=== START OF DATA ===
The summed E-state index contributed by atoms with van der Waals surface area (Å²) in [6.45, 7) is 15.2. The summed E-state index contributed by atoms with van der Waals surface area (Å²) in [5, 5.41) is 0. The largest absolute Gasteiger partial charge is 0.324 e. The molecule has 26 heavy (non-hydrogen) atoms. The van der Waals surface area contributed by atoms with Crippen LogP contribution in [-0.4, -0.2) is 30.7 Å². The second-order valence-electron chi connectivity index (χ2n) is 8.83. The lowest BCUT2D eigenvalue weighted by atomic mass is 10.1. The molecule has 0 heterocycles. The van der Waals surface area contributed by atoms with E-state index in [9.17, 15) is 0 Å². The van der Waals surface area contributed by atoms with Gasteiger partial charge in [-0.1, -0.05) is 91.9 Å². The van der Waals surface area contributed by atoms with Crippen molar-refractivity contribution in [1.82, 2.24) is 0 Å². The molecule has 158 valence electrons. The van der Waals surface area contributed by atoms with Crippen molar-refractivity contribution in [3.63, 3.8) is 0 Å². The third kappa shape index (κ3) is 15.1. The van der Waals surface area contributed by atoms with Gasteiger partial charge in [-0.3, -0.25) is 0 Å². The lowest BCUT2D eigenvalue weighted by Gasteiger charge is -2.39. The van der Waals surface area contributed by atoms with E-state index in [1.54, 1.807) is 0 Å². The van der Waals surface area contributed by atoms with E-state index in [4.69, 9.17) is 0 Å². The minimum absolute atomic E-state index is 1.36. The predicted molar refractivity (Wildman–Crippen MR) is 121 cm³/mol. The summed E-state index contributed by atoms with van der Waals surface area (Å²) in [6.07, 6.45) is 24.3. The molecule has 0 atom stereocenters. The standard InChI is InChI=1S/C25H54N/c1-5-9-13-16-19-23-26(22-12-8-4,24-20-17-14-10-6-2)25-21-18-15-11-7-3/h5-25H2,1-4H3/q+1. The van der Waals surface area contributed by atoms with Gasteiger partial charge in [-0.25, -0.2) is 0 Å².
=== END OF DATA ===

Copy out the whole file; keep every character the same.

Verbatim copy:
The summed E-state index contributed by atoms with van der Waals surface area (Å²) in [6.45, 7) is 15.2. The summed E-state index contributed by atoms with van der Waals surface area (Å²) in [5, 5.41) is 0. The largest absolute Gasteiger partial charge is 0.324 e. The molecule has 26 heavy (non-hydrogen) atoms. The van der Waals surface area contributed by atoms with Crippen LogP contribution in [-0.4, -0.2) is 30.7 Å². The second-order valence-electron chi connectivity index (χ2n) is 8.83. The lowest BCUT2D eigenvalue weighted by atomic mass is 10.1. The molecule has 0 heterocycles. The van der Waals surface area contributed by atoms with E-state index in [9.17, 15) is 0 Å². The van der Waals surface area contributed by atoms with Gasteiger partial charge in [-0.1, -0.05) is 91.9 Å². The van der Waals surface area contributed by atoms with Crippen molar-refractivity contribution in [1.82, 2.24) is 0 Å². The molecule has 158 valence electrons. The van der Waals surface area contributed by atoms with Crippen molar-refractivity contribution in [3.63, 3.8) is 0 Å². The third kappa shape index (κ3) is 15.1. The van der Waals surface area contributed by atoms with Gasteiger partial charge in [-0.3, -0.25) is 0 Å². The lowest BCUT2D eigenvalue weighted by Gasteiger charge is -2.39. The van der Waals surface area contributed by atoms with E-state index in [1.54, 1.807) is 0 Å². The van der Waals surface area contributed by atoms with E-state index in [4.69, 9.17) is 0 Å². The minimum absolute atomic E-state index is 1.36. The predicted molar refractivity (Wildman–Crippen MR) is 121 cm³/mol. The summed E-state index contributed by atoms with van der Waals surface area (Å²) in [6.07, 6.45) is 24.3. The molecule has 0 atom stereocenters. The standard InChI is InChI=1S/C25H54N/c1-5-9-13-16-19-23-26(22-12-8-4,24-20-17-14-10-6-2)25-21-18-15-11-7-3/h5-25H2,1-4H3/q+1. The van der Waals surface area contributed by atoms with Gasteiger partial charge in [-0.25, -0.2) is 0 Å².